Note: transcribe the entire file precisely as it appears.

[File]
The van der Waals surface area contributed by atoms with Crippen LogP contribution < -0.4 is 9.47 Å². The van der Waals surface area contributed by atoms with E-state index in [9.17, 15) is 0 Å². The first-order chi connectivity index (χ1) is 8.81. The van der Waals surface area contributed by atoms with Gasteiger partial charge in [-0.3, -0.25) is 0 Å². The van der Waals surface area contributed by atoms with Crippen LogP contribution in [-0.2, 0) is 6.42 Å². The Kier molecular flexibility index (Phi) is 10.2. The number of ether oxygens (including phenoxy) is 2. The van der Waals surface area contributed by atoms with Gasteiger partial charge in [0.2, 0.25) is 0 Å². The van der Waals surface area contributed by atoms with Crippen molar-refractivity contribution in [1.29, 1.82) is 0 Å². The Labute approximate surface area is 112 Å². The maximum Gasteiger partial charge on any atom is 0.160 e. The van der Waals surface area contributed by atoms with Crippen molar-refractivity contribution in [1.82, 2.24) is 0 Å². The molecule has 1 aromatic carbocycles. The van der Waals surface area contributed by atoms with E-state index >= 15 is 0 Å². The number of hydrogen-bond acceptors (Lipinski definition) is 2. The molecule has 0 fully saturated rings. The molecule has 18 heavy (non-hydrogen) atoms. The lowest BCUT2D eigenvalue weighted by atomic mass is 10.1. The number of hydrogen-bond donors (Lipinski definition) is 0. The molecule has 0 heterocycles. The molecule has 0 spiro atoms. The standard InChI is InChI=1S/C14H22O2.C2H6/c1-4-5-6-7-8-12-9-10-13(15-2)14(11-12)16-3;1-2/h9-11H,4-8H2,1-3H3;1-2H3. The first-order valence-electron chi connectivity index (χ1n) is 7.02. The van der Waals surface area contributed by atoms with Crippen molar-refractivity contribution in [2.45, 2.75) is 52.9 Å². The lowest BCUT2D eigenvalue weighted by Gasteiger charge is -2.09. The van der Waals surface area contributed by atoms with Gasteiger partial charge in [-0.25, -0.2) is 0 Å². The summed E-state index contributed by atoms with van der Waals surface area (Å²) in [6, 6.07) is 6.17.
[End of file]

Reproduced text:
The van der Waals surface area contributed by atoms with Crippen LogP contribution < -0.4 is 9.47 Å². The van der Waals surface area contributed by atoms with E-state index in [9.17, 15) is 0 Å². The first-order chi connectivity index (χ1) is 8.81. The van der Waals surface area contributed by atoms with Gasteiger partial charge in [-0.3, -0.25) is 0 Å². The van der Waals surface area contributed by atoms with Crippen LogP contribution in [-0.2, 0) is 6.42 Å². The Kier molecular flexibility index (Phi) is 10.2. The number of ether oxygens (including phenoxy) is 2. The van der Waals surface area contributed by atoms with Gasteiger partial charge in [0.2, 0.25) is 0 Å². The van der Waals surface area contributed by atoms with Crippen molar-refractivity contribution in [1.29, 1.82) is 0 Å². The Labute approximate surface area is 112 Å². The maximum Gasteiger partial charge on any atom is 0.160 e. The van der Waals surface area contributed by atoms with Crippen molar-refractivity contribution in [1.82, 2.24) is 0 Å². The molecule has 1 aromatic carbocycles. The van der Waals surface area contributed by atoms with E-state index >= 15 is 0 Å². The number of hydrogen-bond acceptors (Lipinski definition) is 2. The molecule has 0 fully saturated rings. The molecule has 18 heavy (non-hydrogen) atoms. The lowest BCUT2D eigenvalue weighted by atomic mass is 10.1. The number of hydrogen-bond donors (Lipinski definition) is 0. The molecule has 0 heterocycles. The molecule has 0 spiro atoms. The standard InChI is InChI=1S/C14H22O2.C2H6/c1-4-5-6-7-8-12-9-10-13(15-2)14(11-12)16-3;1-2/h9-11H,4-8H2,1-3H3;1-2H3. The first-order valence-electron chi connectivity index (χ1n) is 7.02. The van der Waals surface area contributed by atoms with Crippen molar-refractivity contribution in [2.45, 2.75) is 52.9 Å². The lowest BCUT2D eigenvalue weighted by Gasteiger charge is -2.09. The van der Waals surface area contributed by atoms with Gasteiger partial charge in [-0.25, -0.2) is 0 Å². The summed E-state index contributed by atoms with van der Waals surface area (Å²) in [6, 6.07) is 6.17.